There's been lots of challenges on the way. There's some things - because I started talking about Fable over three years ago, literally when Fable was no more than a couple of concept sketches - there are some things which we thought about in those early days, for the simulated world, which we dropped because they really didn't make sense.
We had this idea, which was a pretty mad idea really, about all the vegetation, all the trees would grow around you, because you play the game as a hero from a kid to middle age, and it'd be cool if they grow with you.
The trouble is on a console of course is that you've got a limited amount of power. If 15 percent of that power goes to growing trees, then your hero can do 15 percent less. So there have been things that have been dropped, but there's tons of things which have been added - this expressions system which is really unique and enables us to do things which have never really been done before in a console game.
So could you give us some examples of what other groundbreaking gameplay and technology that Fable employs?
Molyneux: Well, the most incredible thing about Fable is the fact that there are lots of examples where people play the game in a certain way and things happen that were never designed to happen.
Yesterday one of the players was playing around and he managed to get married and he decided that he'd take his wife out on an adventure with him. And this adventure involved breaking into people's houses and taking their stuff. It's not a quest in the game, it's just something he decided to do.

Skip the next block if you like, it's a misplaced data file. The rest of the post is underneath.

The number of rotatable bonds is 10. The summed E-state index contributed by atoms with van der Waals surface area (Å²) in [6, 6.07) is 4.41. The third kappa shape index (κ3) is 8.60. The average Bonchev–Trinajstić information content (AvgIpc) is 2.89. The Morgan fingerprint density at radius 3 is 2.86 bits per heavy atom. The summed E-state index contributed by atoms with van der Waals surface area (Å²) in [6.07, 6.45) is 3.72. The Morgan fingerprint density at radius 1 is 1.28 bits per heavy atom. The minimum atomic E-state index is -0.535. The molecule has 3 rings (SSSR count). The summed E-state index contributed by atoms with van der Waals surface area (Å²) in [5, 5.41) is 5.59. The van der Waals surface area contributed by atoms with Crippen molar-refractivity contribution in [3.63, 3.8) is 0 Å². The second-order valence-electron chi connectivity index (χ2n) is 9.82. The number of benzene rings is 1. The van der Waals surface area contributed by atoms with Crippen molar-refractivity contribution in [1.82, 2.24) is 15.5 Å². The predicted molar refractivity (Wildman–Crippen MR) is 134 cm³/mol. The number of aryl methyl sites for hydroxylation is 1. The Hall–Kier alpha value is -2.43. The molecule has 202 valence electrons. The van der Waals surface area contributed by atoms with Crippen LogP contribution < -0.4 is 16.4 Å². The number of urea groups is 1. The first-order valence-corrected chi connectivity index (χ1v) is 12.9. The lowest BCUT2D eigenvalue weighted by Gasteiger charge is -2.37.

She was saying things like "I should be back home now" and she was getting a bit nervous. Then he got involved in a fight with some guards and he dived behind his wife for cover and she took the blows for him and died.
That sort of cool emergent stuff is fantastic. Well, it's fantastic for me to see because I think it's just incredible and there's lot of examples like that. I think it works incredibly well. Look at the nine different monitors in today's preview day - everyone's hero is different. They all look different because every person who plays the game is a different games player.
Whether you want to be good or evil, more famous or less famous, whether you want to have scary tattoos or long hair - it's completely down to the way you play and what you want to do.
Again, there was someone yesterday who was running around in a dress. When he walked around the nearest village everyone was pointing and laughing at him, that is cool stuff. On top of that, you've got a story which is always there, so when you've finished messing around with the other stuff, you can always go back to the story.
Interesting, so how will the interaction between the main story and all the various side-quests and Fable's other distractions work?
Molyneux: Well here's the thing. I'm absolutely aware that although it sounds like it's really cool to have a game where you can do anything you want in it, actually it gets pretty boring after a while if you don't have some overall objective. So the story is constantly saying 'go there, do this, you should go and save this person...' but on the way we give you loads of temptations.
The design ethos behind the game is always "try to delay people going to bed". When I'm playing a game I always think, "Okay I'll just do this bit and then I'll go to bed" and so if you can delay that... But the story itself? The nice thing is that there are some things you do in the world which are woven into the story as well, so it sort of all adds into itself.
The story itself was challenging and actually it's a really good example. The first iteration of the story was absolutely huge, I mean it was about the rise and fall of nations and actually it was far, far too big and we've been refining and streaming the story and making it fit.